7-T MR--from research to clinical applications?

Centre for Medical Physics and Biomedical Engineering, Medical University of Vienna, Vienna, Austria.
NMR in Biomedicine (Impact Factor: 3.56). 05/2012; 25(5):695-716. DOI: 10.1002/nbm.1794
Source: PubMed

ABSTRACT Over 20,000 MR systems are currently installed worldwide and, although the majority operate at magnetic fields of 1.5 T and below (i.e. about 70%), experience with 3-T (in high-field clinical diagnostic imaging and research) and 7-T (research only) human MR scanners points to a future in functional and metabolic MR diagnostics. Complementary to previous studies, this review attempts to provide an overview of ultrahigh-field MR research with special emphasis on emerging clinical applications at 7 T. We provide a short summary of the technical development and the current status of installed MR systems. The advantages and challenges of ultrahigh-field MRI and MRS are discussed with special emphasis on radiofrequency inhomogeneity, relaxation times, signal-to-noise improvements, susceptibility effects, chemical shifts, specific absorption rate and other safety issues. In terms of applications, we focus on the topics most likely to gain significantly from 7-T MR, i.e. brain imaging and spectroscopy and musculoskeletal imaging, but also body imaging, which is particularly challenging. Examples are given to demonstrate the advantages of susceptibility-weighted imaging, time-of-flight MR angiography, high-resolution functional MRI, (1)H and (31)P MRSI in the human brain, sodium and functional imaging of cartilage and the first results (and artefacts) using an eight-channel body array, suggesting future areas of research that should be intensified in order to fully explore the potential of 7-T MR systems for use in clinical diagnosis.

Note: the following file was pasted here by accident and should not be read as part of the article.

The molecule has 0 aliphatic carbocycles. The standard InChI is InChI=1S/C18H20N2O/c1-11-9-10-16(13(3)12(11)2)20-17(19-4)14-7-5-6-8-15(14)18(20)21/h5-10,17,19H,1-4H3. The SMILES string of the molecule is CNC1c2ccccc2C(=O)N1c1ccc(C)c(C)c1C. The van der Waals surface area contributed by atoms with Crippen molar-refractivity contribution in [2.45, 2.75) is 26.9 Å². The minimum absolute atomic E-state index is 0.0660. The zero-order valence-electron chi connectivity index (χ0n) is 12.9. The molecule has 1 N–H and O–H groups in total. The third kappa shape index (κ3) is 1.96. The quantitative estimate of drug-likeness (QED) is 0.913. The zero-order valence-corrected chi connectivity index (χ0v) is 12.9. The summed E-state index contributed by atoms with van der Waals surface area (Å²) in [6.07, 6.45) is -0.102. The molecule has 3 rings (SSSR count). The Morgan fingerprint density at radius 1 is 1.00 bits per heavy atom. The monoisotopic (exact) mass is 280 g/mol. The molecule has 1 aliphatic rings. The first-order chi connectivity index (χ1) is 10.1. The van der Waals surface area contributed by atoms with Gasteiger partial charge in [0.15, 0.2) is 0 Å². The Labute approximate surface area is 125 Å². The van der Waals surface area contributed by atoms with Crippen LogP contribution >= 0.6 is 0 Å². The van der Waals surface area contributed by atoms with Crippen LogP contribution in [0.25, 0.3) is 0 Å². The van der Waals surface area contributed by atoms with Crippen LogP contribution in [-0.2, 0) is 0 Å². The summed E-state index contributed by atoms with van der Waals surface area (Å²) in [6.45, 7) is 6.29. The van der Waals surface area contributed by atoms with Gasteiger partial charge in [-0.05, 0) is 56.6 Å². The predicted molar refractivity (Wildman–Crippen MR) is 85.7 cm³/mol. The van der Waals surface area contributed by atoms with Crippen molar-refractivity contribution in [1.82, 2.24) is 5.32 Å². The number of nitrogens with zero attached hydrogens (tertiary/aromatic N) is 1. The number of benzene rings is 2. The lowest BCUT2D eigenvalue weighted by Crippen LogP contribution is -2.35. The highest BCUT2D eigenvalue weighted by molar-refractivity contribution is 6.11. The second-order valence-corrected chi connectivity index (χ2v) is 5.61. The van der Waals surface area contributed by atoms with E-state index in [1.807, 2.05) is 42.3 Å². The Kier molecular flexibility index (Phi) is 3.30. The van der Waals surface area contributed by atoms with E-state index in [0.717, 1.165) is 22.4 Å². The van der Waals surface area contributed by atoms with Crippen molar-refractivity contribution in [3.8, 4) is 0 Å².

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Available from: Ewald Moser, Jun 30, 2015
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